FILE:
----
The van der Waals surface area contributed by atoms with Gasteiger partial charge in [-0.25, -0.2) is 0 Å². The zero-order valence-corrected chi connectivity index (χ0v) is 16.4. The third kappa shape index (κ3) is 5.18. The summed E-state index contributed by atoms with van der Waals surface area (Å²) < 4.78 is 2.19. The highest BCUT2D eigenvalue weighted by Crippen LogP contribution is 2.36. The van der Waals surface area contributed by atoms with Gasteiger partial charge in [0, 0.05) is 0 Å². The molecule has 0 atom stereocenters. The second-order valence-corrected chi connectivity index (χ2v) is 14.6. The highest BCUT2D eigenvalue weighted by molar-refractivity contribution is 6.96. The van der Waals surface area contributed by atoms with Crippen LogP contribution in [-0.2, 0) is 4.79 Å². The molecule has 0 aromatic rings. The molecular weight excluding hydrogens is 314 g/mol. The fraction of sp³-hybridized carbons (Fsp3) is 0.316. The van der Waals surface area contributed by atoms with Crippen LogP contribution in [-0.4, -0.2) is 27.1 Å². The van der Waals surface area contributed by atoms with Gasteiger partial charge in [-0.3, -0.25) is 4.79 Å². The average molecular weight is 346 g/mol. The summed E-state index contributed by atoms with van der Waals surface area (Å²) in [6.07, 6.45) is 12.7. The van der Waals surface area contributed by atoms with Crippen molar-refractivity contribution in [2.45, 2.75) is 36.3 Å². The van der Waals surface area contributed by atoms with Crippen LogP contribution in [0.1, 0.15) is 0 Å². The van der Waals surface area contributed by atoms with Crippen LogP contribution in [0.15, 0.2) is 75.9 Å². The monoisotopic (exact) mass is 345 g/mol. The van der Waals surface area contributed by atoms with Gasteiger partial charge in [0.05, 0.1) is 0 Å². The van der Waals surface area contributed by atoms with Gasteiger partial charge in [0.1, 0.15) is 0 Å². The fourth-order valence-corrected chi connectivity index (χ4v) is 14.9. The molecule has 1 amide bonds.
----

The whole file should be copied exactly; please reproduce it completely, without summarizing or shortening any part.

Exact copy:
The van der Waals surface area contributed by atoms with Gasteiger partial charge in [-0.25, -0.2) is 0 Å². The zero-order valence-corrected chi connectivity index (χ0v) is 16.4. The third kappa shape index (κ3) is 5.18. The summed E-state index contributed by atoms with van der Waals surface area (Å²) < 4.78 is 2.19. The highest BCUT2D eigenvalue weighted by Crippen LogP contribution is 2.36. The van der Waals surface area contributed by atoms with Gasteiger partial charge in [0, 0.05) is 0 Å². The molecule has 0 atom stereocenters. The second-order valence-corrected chi connectivity index (χ2v) is 14.6. The highest BCUT2D eigenvalue weighted by molar-refractivity contribution is 6.96. The van der Waals surface area contributed by atoms with Crippen LogP contribution in [-0.2, 0) is 4.79 Å². The molecule has 0 aromatic rings. The molecular weight excluding hydrogens is 314 g/mol. The fraction of sp³-hybridized carbons (Fsp3) is 0.316. The van der Waals surface area contributed by atoms with Crippen LogP contribution in [-0.4, -0.2) is 27.1 Å². The van der Waals surface area contributed by atoms with Gasteiger partial charge in [-0.3, -0.25) is 4.79 Å². The average molecular weight is 346 g/mol. The summed E-state index contributed by atoms with van der Waals surface area (Å²) in [6.07, 6.45) is 12.7. The van der Waals surface area contributed by atoms with Crippen molar-refractivity contribution in [2.45, 2.75) is 36.3 Å². The van der Waals surface area contributed by atoms with Crippen LogP contribution in [0.1, 0.15) is 0 Å². The van der Waals surface area contributed by atoms with Crippen LogP contribution in [0.15, 0.2) is 75.9 Å². The monoisotopic (exact) mass is 345 g/mol. The van der Waals surface area contributed by atoms with Gasteiger partial charge in [0.05, 0.1) is 0 Å². The van der Waals surface area contributed by atoms with Gasteiger partial charge in [0.1, 0.15) is 0 Å². The fourth-order valence-corrected chi connectivity index (χ4v) is 14.9. The molecule has 1 amide bonds.